Why Your Veterinary Hospital Should Have A Blog

0 Comments Posted by Vet Network in Blogs on Thursday, December 13th, 2012.

Are you in a fog about the value of a blog? Is it worth the time and effort? Recent marketing publications take aim at professionals who prioritize blogging and suggest that the rate of return on a blogging investment is low. The arguments trend in the same direction: blogging won’t raise your online veterinary hospital’s profile and your blog is probably preaching to the converted. When you read these arguments, however, you’ll find that blogging is not the issue. The problem is poor blogging. A badly written, sporadically published blog is worse than not blogging at all.

Let’s answer three basic questions about why blogging can help your hospital:
• Should you have a blog?
• How long should your blog posts be?
• Who should be writing your blog?

The answer to question one is: of course, you should have a blog. A blog (which is a contraction for the term web log) no longer has the stigma of being a second-rate or an untrustworthy form of communication.

Ken Makovsky of Forbes Magazine has the most succinct and relevant list on why both small and large companies should blog:

• Humanize the company
• Enhance visibility
• Build credibility and trust
• Establish industry expertise
• Promote products and policies
• Address important issues
• Generate leads … and business
• Defend the company against its critics

Hubspot, the influential marketing software company, released a survey in 2011 that emphasized the importance of blogging. A few of its many excellent points were:

• 57 % percent of companies blogging reported that they acquired new customers as a direct result of its company blog.
• Businesses are now in the minority if they do not blog.
• Businesses are becoming increasingly aware of the usefulness of their company blog.

Our second question centers on length of blog posts. These days, everyone wants to share their knowledge and opinion, but the key to any successful blog today is brevity. That’s simply an established and accepted fact. Information is now absorbed in sound-bites. Even those of us who grew up in a more analog age have adapted to the new forms. You need to make your postings brief and to the point. What do pet owners most need to know? What issues or topics are relevant to their curiosity or needs?

Neil Patel, the marketing guru from SEOmoz emphasizes that the trick is to keep it short. Simple words and short sentences will keep your readers’ attention and interest. No one wants to read a dissertation on the latest laparoscopy technique. Publishing short blog posts will make your life easier – but that is not to say they will be easy to write. Writing a polished blog requires research, time and quality writing and blogs should be published regularly so they benefit your hospital. As a veterinarian, your challenge is to identify a timely topic that interests pet owners and write about it well.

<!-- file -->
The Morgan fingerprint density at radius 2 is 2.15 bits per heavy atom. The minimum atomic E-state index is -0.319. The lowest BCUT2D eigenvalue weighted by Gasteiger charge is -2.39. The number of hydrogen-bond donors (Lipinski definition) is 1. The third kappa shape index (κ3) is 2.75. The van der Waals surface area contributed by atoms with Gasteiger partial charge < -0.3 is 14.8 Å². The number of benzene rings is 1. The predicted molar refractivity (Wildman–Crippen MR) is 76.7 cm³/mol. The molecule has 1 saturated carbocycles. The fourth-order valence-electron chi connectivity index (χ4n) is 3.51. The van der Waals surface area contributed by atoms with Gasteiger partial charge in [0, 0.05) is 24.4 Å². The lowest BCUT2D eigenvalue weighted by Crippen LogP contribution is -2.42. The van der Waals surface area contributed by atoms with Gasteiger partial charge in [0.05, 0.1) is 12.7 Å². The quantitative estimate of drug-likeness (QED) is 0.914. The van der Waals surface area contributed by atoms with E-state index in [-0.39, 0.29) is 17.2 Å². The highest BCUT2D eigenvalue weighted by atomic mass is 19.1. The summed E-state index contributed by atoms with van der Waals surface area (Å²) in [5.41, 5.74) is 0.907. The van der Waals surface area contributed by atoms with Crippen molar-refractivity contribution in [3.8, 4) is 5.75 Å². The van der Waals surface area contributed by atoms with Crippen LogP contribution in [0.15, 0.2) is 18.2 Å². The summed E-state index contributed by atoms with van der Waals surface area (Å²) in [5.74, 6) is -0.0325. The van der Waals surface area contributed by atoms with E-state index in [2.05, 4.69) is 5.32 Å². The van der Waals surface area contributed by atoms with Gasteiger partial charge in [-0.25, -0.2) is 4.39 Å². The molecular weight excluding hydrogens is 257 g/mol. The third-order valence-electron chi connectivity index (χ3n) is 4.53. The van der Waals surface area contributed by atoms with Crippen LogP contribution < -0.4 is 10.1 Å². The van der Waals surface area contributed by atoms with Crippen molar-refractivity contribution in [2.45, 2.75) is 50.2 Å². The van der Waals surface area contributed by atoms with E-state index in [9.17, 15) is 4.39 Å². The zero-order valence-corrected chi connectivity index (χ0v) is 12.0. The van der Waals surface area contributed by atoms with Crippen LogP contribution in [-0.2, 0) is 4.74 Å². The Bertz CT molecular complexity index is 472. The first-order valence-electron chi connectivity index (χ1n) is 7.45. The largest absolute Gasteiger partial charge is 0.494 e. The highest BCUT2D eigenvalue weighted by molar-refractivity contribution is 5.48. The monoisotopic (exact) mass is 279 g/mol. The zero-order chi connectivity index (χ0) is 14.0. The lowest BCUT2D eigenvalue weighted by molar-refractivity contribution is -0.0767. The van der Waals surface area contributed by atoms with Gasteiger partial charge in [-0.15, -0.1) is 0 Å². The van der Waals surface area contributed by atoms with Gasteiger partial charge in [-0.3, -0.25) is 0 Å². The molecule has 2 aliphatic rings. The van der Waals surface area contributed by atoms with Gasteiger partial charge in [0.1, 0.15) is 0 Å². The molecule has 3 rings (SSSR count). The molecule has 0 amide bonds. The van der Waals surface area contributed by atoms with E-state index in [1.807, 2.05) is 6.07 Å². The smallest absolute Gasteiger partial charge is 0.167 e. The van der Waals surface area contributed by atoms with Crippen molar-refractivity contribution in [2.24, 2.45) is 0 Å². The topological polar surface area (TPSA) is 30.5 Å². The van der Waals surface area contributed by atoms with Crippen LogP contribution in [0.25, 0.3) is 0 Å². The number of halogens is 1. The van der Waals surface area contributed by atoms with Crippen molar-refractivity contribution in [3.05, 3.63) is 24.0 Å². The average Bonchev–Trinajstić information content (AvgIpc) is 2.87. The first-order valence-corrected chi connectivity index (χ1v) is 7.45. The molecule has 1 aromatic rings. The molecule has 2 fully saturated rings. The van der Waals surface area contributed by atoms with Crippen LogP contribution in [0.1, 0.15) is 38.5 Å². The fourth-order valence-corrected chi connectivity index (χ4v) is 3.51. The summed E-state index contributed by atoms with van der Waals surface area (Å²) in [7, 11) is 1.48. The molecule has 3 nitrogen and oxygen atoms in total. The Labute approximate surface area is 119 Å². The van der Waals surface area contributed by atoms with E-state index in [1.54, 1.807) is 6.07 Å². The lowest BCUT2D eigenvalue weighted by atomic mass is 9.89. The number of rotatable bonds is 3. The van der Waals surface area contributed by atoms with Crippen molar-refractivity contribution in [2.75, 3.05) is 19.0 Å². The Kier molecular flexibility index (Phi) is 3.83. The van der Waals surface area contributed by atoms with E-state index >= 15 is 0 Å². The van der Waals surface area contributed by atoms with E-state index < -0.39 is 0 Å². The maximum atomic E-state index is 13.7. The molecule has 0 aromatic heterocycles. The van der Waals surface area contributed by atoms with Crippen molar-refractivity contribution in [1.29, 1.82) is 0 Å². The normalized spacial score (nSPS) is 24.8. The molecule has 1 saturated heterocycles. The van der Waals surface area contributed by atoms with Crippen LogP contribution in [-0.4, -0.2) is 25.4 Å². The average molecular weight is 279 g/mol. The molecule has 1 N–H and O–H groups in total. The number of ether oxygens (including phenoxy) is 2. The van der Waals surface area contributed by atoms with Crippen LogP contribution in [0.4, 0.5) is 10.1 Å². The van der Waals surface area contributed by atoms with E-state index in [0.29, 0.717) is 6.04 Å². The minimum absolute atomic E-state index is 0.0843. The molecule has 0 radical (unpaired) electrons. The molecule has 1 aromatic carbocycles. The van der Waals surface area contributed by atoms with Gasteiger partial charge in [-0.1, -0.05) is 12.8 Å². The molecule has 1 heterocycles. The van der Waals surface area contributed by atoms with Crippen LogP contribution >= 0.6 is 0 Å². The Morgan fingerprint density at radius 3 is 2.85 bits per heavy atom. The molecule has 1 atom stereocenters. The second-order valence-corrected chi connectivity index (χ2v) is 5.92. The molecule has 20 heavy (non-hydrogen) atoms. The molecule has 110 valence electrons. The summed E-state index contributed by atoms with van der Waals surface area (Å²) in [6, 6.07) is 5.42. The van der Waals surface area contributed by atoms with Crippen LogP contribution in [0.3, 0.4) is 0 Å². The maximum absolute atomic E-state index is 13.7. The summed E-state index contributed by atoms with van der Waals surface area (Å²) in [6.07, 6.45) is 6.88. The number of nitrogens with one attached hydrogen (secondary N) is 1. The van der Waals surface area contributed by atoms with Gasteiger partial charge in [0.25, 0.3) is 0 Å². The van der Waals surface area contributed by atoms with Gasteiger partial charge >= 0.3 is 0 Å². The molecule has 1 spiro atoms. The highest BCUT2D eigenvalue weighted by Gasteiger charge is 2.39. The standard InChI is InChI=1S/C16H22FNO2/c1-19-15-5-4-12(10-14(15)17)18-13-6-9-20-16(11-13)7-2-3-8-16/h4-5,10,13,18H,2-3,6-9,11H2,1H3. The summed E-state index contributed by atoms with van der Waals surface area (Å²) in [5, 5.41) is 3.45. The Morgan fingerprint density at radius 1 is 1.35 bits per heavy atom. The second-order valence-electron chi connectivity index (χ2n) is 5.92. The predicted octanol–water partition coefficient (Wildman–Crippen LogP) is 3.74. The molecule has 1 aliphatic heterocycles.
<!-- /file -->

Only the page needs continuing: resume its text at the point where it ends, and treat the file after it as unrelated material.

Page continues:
Thus, we arrive at our third question: who should write your blog?

Carol Tice, writing in Entrepreneur.com, gives her number one reason as to why companies should not start a blog: “No one has time. Be honest with yourself about whether you could spare at least two or three hours a week to write.” Her point is that starting a blog, and then letting it simply fade away, will do your veterinary hospital more harm than good.

She then offers a solution: “If no one at the business can do it, consider hiring a professional writer or a company that specializes in writing blogs. Without somebody committed to posting, you’ll end up with a dusty blog that hasn’t been updated in six months. This makes a worse impression than if you never blogged at all.”

Here’s one trick about hiring someone to manage your hospital’s blog: Don’t be dazzled by youth. Hollis Thomases, in an article posted on Inc.com, said: “Just because you don’t understand the technology doesn’t mean you should forfeit all common sense and hire your niece, nephew, or any other recent college grad (say, your best friend’s sister-in-law’s child) because ‘they’re really good with the Internet.’

Therefore, consider your current employees. Do you have an office administrator who is also a strong writer? Is there a college intern on your staff whose time could be used toward researching relevant veterinary topics? Perhaps even two staff members could blog as a team- one as the principal researcher, the other as the blog writer. Be creative. Accept the trendy marketing colloquialism and “think outside the box.”

Blogging in a new, shorter and more focused form can do wonders for your animal hospital; it can bring your hospital instant perks such as an Internet search engine lift and a reputation that is current and professional.

In today’s tech-obsessed world, it’s important to be diligent about your online presence. Neglecting it, or contrarily, spending too much time marketing ineffectively, will only set you back in your quest to grow your hospital’s online reputation.

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